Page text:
This post first appeared on May 15, 2019.
My husband pokes his head out the bathroom door. “Would you pick up toothpaste while you’re out?”
“Sure.” If I had a brain, I would not ask the following question. But I am an American — programmed by 5,000 daily ads to love choices. “What kind of toothpaste?”
“No fancy stuff. Plain old toothpaste.” Kissing me goodbye, he leaves for work, not noticing his words just shut down my body systems.
“Plain old toothpaste”? How could the love of my life condemn me to such a fate?
Therapeutic coffee brings me to my senses. A veteran of 10 gazillion shopping trips should not be so easily shaken. Not only will I find plain old toothpaste, I will hit a triple-coupon, buy-10-for-$10 sale.
The 329 brands in the first discount store do not intimidate me. My choice was settled decades ago because, like most parents of Baby Boomers, mine heeded the infallible 1960s “Look, Ma, no cavities!” commercials featuring kids wearing Roy Rogers cowboy hats. If you couldn’t trust Roy Rogers for your dental care, whom could you trust?
So, I gravitate to the familiar logo, searching shelves where I should find a hundred tubes of plain old toothpaste. Instead, in my quest for the pure and simple, I must read each and every label. Hubby never has liked big stripes on his shirts or toothpaste.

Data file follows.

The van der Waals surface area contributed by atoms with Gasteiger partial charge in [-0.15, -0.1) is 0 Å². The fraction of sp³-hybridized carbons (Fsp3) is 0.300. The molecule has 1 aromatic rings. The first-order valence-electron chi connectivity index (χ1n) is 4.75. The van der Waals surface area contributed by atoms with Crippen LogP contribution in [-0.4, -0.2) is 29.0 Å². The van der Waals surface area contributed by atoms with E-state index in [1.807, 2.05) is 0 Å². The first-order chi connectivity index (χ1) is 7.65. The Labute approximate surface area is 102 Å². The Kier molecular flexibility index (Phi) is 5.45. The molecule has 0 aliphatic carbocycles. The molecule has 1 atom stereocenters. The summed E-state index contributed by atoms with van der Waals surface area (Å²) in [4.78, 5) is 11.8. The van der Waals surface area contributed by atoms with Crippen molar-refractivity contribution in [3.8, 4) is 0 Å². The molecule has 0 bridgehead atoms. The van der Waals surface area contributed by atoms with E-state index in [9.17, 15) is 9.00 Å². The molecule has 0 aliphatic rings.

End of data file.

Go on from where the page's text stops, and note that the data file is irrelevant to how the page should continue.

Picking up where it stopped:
Blue gels resemble congealed Windex. No peroxide, baking soda, or Clorox® needed. As for pro-health and clean mint varieties — hopefully, they do not present true breakthroughs Did manufacturers formerly sell anti-health and dirty mint toothpaste?
I cannot find one single tube of plain old toothpaste. But when the going gets tough, wimps hit the Internet. Somewhere in all cyberspace, I will find it.
Instead, I find 3,481 flavors. During the 1960s, any brand that dared deviate from mint was subject to congressional review. Today, however, choices include vanilla, bitter chocolate, caramel, pumpkin pudding, cola, Indian curry and pork. If a person wants to go to work smelling like a distillery, he can brush with bourbon-flavored paste.
However, my husband likes his job. I give up and buy tartar control. Will he notice the difference?
Having spent all energy and brain power on the Great Toothpaste Quest, I have forgotten to buy groceries. Out of milk, I stop by a small village store and discover plain old mint toothpaste. No gel. No bleach. No curry. No bourbon.
I dash home with my treasure, excited. He seems mildly pleased.
Minutes later, he sticks his head out the bathroom door. “Could you buy me more deodorant, please? None of that fancy stuff….”
Your Extraordinary Ordinary: What “simple” shopping trip turned complicated for you?